THIS recipe, the next to last in our series on curries, comes from Mira Bogacki of Warsaw. She discovered it while she was studying in London, in the excellent Greens Cook Book (Bantam Press). The book is American; and I suspect that the recipe hails from the greatest of all vegetarian cuisines, that of southern India.

Potato Curry

Serves 6

Ingredients: 2lb (900g) new potatoes

1lb carrots (450g)

1 1/2 lb (675g) tomatoes, fresh or tinned

2 1/2 tsp cumin seeds

3tsp coriander seeds

1-inch piece of cinnamon stick

1tsp cardamom seeds

8 cloves

1/4 tsp black peppercorns

8tbs ghee or vegetable oil

1 large red onion, diced into 1/2 -inch cubes

1 clove garlic, minced

1 1/2 -2oz (40-60g) ginger, peeled and minced

1/4 tsp grated nutmeg

1/2 tsp turmeric

6fl oz (170ml) yoghurt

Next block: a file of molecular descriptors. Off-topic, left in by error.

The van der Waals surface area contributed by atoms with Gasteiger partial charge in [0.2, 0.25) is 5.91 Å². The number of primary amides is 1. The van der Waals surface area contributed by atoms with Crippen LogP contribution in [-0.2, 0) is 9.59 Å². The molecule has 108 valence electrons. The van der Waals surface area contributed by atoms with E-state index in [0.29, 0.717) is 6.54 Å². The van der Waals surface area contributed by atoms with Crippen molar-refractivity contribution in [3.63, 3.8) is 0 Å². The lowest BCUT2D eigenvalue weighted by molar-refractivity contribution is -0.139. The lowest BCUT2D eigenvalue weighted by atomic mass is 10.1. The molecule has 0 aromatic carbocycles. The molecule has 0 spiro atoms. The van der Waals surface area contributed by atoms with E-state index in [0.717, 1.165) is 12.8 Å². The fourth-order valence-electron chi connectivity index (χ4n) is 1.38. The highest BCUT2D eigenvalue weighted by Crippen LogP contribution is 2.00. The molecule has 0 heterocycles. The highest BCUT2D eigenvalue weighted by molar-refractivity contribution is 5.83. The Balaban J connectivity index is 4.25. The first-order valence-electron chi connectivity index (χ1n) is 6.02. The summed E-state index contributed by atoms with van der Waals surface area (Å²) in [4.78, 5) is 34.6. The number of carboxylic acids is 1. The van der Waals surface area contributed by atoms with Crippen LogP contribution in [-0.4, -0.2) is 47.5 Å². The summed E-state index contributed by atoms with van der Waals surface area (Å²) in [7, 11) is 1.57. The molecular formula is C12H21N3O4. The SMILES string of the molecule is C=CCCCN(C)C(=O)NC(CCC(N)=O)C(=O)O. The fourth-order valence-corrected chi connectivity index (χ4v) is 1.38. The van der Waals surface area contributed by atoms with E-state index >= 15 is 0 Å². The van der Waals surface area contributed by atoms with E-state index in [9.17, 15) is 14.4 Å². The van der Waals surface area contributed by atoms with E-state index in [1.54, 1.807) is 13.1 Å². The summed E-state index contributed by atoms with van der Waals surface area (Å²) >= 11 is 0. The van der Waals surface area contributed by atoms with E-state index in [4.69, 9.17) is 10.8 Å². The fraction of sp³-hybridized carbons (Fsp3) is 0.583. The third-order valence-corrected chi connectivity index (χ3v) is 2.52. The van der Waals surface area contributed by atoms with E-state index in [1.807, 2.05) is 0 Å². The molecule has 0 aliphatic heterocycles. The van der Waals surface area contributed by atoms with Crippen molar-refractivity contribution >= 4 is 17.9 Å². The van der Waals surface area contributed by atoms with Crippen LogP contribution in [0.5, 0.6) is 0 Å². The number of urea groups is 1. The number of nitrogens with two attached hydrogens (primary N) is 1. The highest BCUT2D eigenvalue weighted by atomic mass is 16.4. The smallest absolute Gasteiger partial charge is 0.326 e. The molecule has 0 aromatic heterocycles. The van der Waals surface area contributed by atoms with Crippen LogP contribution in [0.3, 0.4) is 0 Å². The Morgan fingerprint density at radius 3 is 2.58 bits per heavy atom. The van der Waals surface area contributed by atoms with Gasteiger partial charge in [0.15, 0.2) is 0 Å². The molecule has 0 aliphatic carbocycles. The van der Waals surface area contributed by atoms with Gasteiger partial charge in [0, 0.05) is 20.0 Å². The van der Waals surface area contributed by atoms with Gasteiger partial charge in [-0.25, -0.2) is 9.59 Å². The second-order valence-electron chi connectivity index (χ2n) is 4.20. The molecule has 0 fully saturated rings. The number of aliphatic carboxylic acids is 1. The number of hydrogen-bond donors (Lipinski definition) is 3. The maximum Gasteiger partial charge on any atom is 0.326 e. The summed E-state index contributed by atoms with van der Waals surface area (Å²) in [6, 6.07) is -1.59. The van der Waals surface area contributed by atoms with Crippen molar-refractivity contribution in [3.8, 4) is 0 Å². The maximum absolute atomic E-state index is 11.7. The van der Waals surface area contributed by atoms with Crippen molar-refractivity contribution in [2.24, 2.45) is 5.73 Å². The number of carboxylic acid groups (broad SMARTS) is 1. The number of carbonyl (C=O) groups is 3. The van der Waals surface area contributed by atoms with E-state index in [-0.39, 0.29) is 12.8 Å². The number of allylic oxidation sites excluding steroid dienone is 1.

4-8fl oz (115-225ml) cream

2tbs chopped coriander leaves, plus whole sprigs for garnish


Preparation: Peel potatoes, then cut in halves or thirds, nor more than 1/2 -inch thick. Reserve in a bowl of water. Peel carrots, cut into 2-inch pieces. Blanche, peel and seed tomatoes, then chop. Assemble whole spices and grind. Drain potatoes, blot dry. Using a large frying pan or casserole, heat 4tbs ghee or oil, add potatoes and stir over medium heat. Fry until golden, then pierce each several times with knife. Remove from pan. Add 2tbs ghee, cook carrots until half-done. Return potatoes to pan.

In a second pan, heat 2tbs ghee, add onions and fry until deep brown but not burnt. Add garlic, ginger, ground spices, nutmeg and turmeric, followed by tomatoes and yoghurt. Stir. Transfer sauce to carrots and potatoes. Simmer until the vegetables have finished cooking, then add cream and cook another few minutes. Add salt and adjust seasoning. Stir in coriander.

Ms Bogacki will receive two bottles of Pinot Grigio 1992 Borgo Molino, made in the Friuli and purchased by us from Reid Wines, near Bristol. New entries are welcome for the following category: spiced breads and cakes. Those whose recipes we print will receive a bottle of 1989 Bukkuram de Bartoli, a figgy-tasting Sicilian muscat. Send recipes, stating the source, to: Emily Green, Weekend, The Independent, 40 City Road, London EC1Y 2DB.